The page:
All around, the 2014 Longevity and Genetics conference, set to take place Saturday November 15, has a lot to offer, as does the host city of Vancouver. A recent study has indicated that a majority of Canadians, 59%, are in favor of life extension technology, with 47% expecting that science and technology will enable living until 120 by 2050. The Lifespan Society of British Columbia is keeping that momentum and enthusiasm alive and growing, and I’m glad they have organized such a high-calliber event. Tickets are currently still available. Learn more about the event and purchase tickets here.

Continue reading “2014 Longevity and Genetics Conference – Keynote Aubrey de Grey” »


Oct 1, 2014

The Abolition of Medicine as a Goal for Humanity 2.0

Posted by in categories: aging, biological, bionic, biotech/medical, ethics, futurism, genetics, homo sapiens, human trajectories, life extension, medical, philosophy, policy, transhumanism

What follows is my position piece for London’s FutureFest 2013, the website for which no longer exists.

Medicine is a very ancient practice. In fact, it is so ancient that it may have become obsolete. Medicine aims to restore the mind and body to their natural state relative to an individual’s stage in the life cycle. The idea has been to live as well as possible but also die well when the time came. The sense of what is ‘natural’ was tied to statistically normal ways of living in particular cultures. Past conceptions of health dictated future medical practice. In this respect, medical practitioners may have been wise but they certainly were not progressive.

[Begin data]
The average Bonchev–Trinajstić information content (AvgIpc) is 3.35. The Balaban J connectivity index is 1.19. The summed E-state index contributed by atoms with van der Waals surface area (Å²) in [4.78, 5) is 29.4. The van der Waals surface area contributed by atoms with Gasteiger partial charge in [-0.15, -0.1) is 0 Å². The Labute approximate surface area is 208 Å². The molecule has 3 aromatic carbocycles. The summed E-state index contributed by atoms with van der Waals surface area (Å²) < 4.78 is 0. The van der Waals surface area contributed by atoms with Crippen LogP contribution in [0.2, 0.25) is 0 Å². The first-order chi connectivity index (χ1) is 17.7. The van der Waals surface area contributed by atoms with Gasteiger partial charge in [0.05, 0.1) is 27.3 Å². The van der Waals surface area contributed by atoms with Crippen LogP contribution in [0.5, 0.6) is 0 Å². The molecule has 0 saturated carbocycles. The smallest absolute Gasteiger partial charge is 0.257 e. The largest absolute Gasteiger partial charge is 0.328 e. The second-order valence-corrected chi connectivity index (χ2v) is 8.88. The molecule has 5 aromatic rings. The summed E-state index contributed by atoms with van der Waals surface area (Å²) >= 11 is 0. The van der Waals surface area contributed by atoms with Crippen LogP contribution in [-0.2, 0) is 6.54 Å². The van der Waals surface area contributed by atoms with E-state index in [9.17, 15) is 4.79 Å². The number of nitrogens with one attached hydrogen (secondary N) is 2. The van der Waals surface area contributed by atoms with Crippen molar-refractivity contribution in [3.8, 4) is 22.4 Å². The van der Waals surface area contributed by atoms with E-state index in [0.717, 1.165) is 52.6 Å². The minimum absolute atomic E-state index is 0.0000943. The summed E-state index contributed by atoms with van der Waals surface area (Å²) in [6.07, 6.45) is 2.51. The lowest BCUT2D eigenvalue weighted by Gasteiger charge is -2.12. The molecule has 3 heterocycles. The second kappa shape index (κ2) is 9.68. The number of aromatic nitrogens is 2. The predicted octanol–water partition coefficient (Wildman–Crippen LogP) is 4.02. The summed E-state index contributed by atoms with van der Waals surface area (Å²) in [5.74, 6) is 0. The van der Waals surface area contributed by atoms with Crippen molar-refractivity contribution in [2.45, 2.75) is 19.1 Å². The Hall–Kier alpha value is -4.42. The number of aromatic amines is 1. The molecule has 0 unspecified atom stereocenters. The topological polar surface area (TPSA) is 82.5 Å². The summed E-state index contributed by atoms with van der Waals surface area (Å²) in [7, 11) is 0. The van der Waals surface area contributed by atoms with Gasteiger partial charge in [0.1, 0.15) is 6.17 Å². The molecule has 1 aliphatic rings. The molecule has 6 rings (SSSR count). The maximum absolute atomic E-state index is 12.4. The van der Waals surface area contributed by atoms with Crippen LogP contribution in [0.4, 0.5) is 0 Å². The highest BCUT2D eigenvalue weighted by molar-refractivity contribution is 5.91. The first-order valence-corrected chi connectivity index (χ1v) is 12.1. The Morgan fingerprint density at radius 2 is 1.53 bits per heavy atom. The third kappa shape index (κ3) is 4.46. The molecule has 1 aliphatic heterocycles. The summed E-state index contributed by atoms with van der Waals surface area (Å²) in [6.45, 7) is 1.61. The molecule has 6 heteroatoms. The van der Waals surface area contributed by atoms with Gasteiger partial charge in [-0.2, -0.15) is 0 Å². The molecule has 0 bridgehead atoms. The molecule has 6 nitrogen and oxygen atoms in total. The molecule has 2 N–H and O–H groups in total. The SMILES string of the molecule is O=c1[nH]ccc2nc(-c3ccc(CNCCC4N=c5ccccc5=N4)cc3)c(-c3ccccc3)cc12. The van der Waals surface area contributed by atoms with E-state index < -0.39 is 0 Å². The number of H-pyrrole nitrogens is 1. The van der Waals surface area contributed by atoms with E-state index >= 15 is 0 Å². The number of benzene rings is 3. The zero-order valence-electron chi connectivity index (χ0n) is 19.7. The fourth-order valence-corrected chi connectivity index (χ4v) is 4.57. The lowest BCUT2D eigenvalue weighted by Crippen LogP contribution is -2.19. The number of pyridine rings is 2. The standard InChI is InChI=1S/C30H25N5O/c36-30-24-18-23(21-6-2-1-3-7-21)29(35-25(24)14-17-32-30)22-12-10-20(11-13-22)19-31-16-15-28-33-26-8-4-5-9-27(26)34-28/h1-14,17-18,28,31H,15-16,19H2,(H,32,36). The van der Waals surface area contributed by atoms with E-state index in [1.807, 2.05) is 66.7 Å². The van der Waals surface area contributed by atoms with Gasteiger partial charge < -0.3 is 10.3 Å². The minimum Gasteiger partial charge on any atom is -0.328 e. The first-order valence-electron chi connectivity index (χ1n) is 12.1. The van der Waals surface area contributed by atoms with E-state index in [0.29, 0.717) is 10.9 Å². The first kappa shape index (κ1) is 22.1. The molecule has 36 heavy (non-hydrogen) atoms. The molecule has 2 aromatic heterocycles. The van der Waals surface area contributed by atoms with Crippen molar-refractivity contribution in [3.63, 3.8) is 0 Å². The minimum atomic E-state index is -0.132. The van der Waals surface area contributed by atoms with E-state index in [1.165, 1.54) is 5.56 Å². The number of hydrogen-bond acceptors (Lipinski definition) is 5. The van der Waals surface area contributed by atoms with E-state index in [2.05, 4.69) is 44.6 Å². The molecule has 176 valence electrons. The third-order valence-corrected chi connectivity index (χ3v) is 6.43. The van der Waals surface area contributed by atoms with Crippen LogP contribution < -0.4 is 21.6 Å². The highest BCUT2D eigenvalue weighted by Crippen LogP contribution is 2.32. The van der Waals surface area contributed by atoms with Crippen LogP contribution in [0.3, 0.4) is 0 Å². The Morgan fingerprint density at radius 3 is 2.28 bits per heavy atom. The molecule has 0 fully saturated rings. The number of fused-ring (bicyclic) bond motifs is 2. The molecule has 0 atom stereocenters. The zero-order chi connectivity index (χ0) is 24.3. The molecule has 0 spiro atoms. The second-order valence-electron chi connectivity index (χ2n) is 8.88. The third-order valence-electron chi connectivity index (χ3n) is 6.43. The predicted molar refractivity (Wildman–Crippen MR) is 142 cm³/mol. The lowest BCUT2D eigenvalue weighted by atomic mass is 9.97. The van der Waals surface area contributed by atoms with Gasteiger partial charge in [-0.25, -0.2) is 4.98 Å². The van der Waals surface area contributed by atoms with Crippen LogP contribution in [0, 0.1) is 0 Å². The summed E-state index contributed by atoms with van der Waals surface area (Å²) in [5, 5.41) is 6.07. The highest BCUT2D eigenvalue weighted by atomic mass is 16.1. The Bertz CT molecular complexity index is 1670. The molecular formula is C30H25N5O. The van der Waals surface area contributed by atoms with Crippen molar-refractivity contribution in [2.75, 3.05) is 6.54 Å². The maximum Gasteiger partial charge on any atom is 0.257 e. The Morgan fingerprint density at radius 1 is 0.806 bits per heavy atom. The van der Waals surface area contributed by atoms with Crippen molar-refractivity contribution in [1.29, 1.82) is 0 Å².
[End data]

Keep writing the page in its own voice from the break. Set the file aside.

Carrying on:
However, this began to change in the mid-19th century when the great medical experimenter, Claude Bernard, began to champion the idea that medicine should be about the indefinite delaying, if not outright overcoming, of death. Bernard saw organisms as perpetual motion machines in an endless struggle to bring order to an environment that always threatens to consume them. That ‘order’ consists in sustaining the conditions needed to maintain an organism’s indefinite existence. Toward this end, Bernard enthusiastically used animals as living laboratories for testing his various hypotheses.

Historians identify Bernard’s sensibility with the advent of ‘modern medicine’, an increasingly high-tech and aspirational enterprise, dedicated to extending the full panoply of human capacities indefinitely. On this view, scientific training trumps practitioner experience, radically invasive and reconstructive procedures become the norm, and death on a physician’s watch is taken to be the ultimate failure. Humanity 2.0 takes this way of thinking to the next level, which involves the abolition of medicine itself. But what exactly would that mean – and what would replace it?

Continue reading “The Abolition of Medicine as a Goal for Humanity 2.0” »


Page 1 of 1612345678Last